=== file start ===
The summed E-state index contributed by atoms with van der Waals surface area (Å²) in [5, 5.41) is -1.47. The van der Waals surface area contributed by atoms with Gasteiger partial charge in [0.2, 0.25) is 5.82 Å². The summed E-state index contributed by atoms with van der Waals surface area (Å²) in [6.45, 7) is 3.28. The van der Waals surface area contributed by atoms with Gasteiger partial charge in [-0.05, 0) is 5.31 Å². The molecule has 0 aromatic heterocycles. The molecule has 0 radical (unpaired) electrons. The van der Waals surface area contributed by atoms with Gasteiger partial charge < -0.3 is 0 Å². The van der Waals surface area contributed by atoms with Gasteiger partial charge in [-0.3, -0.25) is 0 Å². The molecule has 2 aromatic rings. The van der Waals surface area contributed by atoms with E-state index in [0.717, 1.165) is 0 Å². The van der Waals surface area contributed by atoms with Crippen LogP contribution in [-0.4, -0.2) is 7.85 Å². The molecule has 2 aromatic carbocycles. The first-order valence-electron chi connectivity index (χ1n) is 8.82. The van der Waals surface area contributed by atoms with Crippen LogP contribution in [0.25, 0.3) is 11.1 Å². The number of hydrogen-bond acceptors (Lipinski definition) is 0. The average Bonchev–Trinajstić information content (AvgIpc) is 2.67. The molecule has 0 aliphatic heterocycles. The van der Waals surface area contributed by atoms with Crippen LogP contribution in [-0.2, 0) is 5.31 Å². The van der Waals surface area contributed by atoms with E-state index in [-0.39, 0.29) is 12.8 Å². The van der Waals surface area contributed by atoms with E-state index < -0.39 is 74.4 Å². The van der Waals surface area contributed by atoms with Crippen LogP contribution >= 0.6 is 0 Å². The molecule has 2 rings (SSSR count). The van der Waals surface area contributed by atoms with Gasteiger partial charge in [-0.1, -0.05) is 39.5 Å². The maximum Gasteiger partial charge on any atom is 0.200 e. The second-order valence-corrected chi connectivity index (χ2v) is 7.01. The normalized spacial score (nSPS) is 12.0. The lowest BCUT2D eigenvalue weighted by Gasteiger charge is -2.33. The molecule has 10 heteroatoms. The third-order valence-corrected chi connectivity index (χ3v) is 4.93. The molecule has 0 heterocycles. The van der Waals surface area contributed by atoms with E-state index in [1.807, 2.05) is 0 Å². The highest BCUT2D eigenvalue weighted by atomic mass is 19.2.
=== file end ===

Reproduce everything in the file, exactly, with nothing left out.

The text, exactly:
The summed E-state index contributed by atoms with van der Waals surface area (Å²) in [5, 5.41) is -1.47. The van der Waals surface area contributed by atoms with Gasteiger partial charge in [0.2, 0.25) is 5.82 Å². The summed E-state index contributed by atoms with van der Waals surface area (Å²) in [6.45, 7) is 3.28. The van der Waals surface area contributed by atoms with Gasteiger partial charge in [-0.05, 0) is 5.31 Å². The molecule has 0 aromatic heterocycles. The molecule has 0 radical (unpaired) electrons. The van der Waals surface area contributed by atoms with Gasteiger partial charge < -0.3 is 0 Å². The van der Waals surface area contributed by atoms with Gasteiger partial charge in [-0.3, -0.25) is 0 Å². The molecule has 2 aromatic rings. The van der Waals surface area contributed by atoms with E-state index in [0.717, 1.165) is 0 Å². The van der Waals surface area contributed by atoms with Crippen LogP contribution in [-0.4, -0.2) is 7.85 Å². The molecule has 2 aromatic carbocycles. The first-order valence-electron chi connectivity index (χ1n) is 8.82. The van der Waals surface area contributed by atoms with Crippen LogP contribution in [0.25, 0.3) is 11.1 Å². The number of hydrogen-bond acceptors (Lipinski definition) is 0. The average Bonchev–Trinajstić information content (AvgIpc) is 2.67. The molecule has 0 aliphatic heterocycles. The van der Waals surface area contributed by atoms with Crippen LogP contribution in [-0.2, 0) is 5.31 Å². The van der Waals surface area contributed by atoms with E-state index in [-0.39, 0.29) is 12.8 Å². The van der Waals surface area contributed by atoms with E-state index < -0.39 is 74.4 Å². The van der Waals surface area contributed by atoms with Crippen LogP contribution >= 0.6 is 0 Å². The molecule has 2 rings (SSSR count). The van der Waals surface area contributed by atoms with Gasteiger partial charge in [-0.1, -0.05) is 39.5 Å². The maximum Gasteiger partial charge on any atom is 0.200 e. The second-order valence-corrected chi connectivity index (χ2v) is 7.01. The normalized spacial score (nSPS) is 12.0. The lowest BCUT2D eigenvalue weighted by Gasteiger charge is -2.33. The molecule has 10 heteroatoms. The third-order valence-corrected chi connectivity index (χ3v) is 4.93. The molecule has 0 heterocycles. The van der Waals surface area contributed by atoms with E-state index in [1.807, 2.05) is 0 Å². The highest BCUT2D eigenvalue weighted by atomic mass is 19.2.